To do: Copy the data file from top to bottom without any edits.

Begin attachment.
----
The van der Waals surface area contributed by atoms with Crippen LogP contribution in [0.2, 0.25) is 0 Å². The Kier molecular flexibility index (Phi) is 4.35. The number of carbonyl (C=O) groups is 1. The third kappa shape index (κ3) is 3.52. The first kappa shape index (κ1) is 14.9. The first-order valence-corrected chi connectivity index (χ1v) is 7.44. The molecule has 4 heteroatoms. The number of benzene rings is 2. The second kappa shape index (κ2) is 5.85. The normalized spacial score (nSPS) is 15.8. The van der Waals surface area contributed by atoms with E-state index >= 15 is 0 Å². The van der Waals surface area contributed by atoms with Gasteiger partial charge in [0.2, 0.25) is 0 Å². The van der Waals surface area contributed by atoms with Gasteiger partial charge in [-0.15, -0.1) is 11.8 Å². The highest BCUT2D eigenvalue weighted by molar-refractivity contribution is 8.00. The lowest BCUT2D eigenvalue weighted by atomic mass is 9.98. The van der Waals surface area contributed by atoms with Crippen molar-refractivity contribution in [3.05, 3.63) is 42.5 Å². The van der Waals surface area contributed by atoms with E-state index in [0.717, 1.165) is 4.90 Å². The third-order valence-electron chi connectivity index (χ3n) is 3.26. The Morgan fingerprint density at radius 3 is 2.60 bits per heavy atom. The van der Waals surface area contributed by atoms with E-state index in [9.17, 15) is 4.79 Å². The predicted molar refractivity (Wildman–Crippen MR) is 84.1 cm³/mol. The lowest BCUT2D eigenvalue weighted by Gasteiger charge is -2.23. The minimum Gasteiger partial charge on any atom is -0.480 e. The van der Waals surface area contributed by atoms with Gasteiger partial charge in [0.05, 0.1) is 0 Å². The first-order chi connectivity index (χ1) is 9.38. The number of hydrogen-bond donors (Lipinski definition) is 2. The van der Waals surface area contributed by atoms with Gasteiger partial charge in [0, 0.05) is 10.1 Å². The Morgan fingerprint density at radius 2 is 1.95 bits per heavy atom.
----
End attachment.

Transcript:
The van der Waals surface area contributed by atoms with Crippen LogP contribution in [0.2, 0.25) is 0 Å². The Kier molecular flexibility index (Phi) is 4.35. The number of carbonyl (C=O) groups is 1. The third kappa shape index (κ3) is 3.52. The first kappa shape index (κ1) is 14.9. The first-order valence-corrected chi connectivity index (χ1v) is 7.44. The molecule has 4 heteroatoms. The number of benzene rings is 2. The second kappa shape index (κ2) is 5.85. The normalized spacial score (nSPS) is 15.8. The van der Waals surface area contributed by atoms with E-state index >= 15 is 0 Å². The van der Waals surface area contributed by atoms with Gasteiger partial charge in [0.2, 0.25) is 0 Å². The van der Waals surface area contributed by atoms with Gasteiger partial charge in [-0.15, -0.1) is 11.8 Å². The highest BCUT2D eigenvalue weighted by molar-refractivity contribution is 8.00. The lowest BCUT2D eigenvalue weighted by atomic mass is 9.98. The van der Waals surface area contributed by atoms with Crippen molar-refractivity contribution in [3.05, 3.63) is 42.5 Å². The van der Waals surface area contributed by atoms with E-state index in [0.717, 1.165) is 4.90 Å². The third-order valence-electron chi connectivity index (χ3n) is 3.26. The Morgan fingerprint density at radius 3 is 2.60 bits per heavy atom. The van der Waals surface area contributed by atoms with E-state index in [9.17, 15) is 4.79 Å². The predicted molar refractivity (Wildman–Crippen MR) is 84.1 cm³/mol. The lowest BCUT2D eigenvalue weighted by Gasteiger charge is -2.23. The minimum Gasteiger partial charge on any atom is -0.480 e. The van der Waals surface area contributed by atoms with Gasteiger partial charge in [0.05, 0.1) is 0 Å². The first-order chi connectivity index (χ1) is 9.38. The number of hydrogen-bond donors (Lipinski definition) is 2. The van der Waals surface area contributed by atoms with Gasteiger partial charge in [0, 0.05) is 10.1 Å². The Morgan fingerprint density at radius 2 is 1.95 bits per heavy atom.